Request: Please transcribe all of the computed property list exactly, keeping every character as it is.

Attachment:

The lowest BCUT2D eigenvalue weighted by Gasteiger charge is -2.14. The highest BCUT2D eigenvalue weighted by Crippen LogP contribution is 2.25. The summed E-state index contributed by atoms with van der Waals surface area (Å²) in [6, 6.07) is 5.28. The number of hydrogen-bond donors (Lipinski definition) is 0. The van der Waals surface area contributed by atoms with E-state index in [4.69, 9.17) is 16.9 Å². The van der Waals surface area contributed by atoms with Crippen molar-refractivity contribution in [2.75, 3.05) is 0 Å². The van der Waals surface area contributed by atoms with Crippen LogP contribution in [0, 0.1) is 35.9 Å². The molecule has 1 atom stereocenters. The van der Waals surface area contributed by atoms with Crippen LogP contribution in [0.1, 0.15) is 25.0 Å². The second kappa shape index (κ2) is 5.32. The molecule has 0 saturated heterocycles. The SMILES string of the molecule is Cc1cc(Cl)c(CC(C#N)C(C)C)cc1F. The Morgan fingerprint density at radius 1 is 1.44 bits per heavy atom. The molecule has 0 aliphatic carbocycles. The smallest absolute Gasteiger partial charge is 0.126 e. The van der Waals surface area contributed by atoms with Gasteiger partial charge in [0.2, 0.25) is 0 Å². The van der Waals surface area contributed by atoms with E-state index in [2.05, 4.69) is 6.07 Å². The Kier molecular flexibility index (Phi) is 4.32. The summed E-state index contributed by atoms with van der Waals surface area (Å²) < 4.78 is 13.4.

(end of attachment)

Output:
The lowest BCUT2D eigenvalue weighted by Gasteiger charge is -2.14. The highest BCUT2D eigenvalue weighted by Crippen LogP contribution is 2.25. The summed E-state index contributed by atoms with van der Waals surface area (Å²) in [6, 6.07) is 5.28. The number of hydrogen-bond donors (Lipinski definition) is 0. The van der Waals surface area contributed by atoms with E-state index in [4.69, 9.17) is 16.9 Å². The van der Waals surface area contributed by atoms with Crippen molar-refractivity contribution in [2.75, 3.05) is 0 Å². The van der Waals surface area contributed by atoms with Crippen LogP contribution in [0, 0.1) is 35.9 Å². The molecule has 1 atom stereocenters. The van der Waals surface area contributed by atoms with Crippen LogP contribution in [0.1, 0.15) is 25.0 Å². The second kappa shape index (κ2) is 5.32. The molecule has 0 saturated heterocycles. The SMILES string of the molecule is Cc1cc(Cl)c(CC(C#N)C(C)C)cc1F. The Morgan fingerprint density at radius 1 is 1.44 bits per heavy atom. The molecule has 0 aliphatic carbocycles. The smallest absolute Gasteiger partial charge is 0.126 e. The van der Waals surface area contributed by atoms with Gasteiger partial charge in [0.2, 0.25) is 0 Å². The van der Waals surface area contributed by atoms with E-state index in [2.05, 4.69) is 6.07 Å². The Kier molecular flexibility index (Phi) is 4.32. The summed E-state index contributed by atoms with van der Waals surface area (Å²) < 4.78 is 13.4.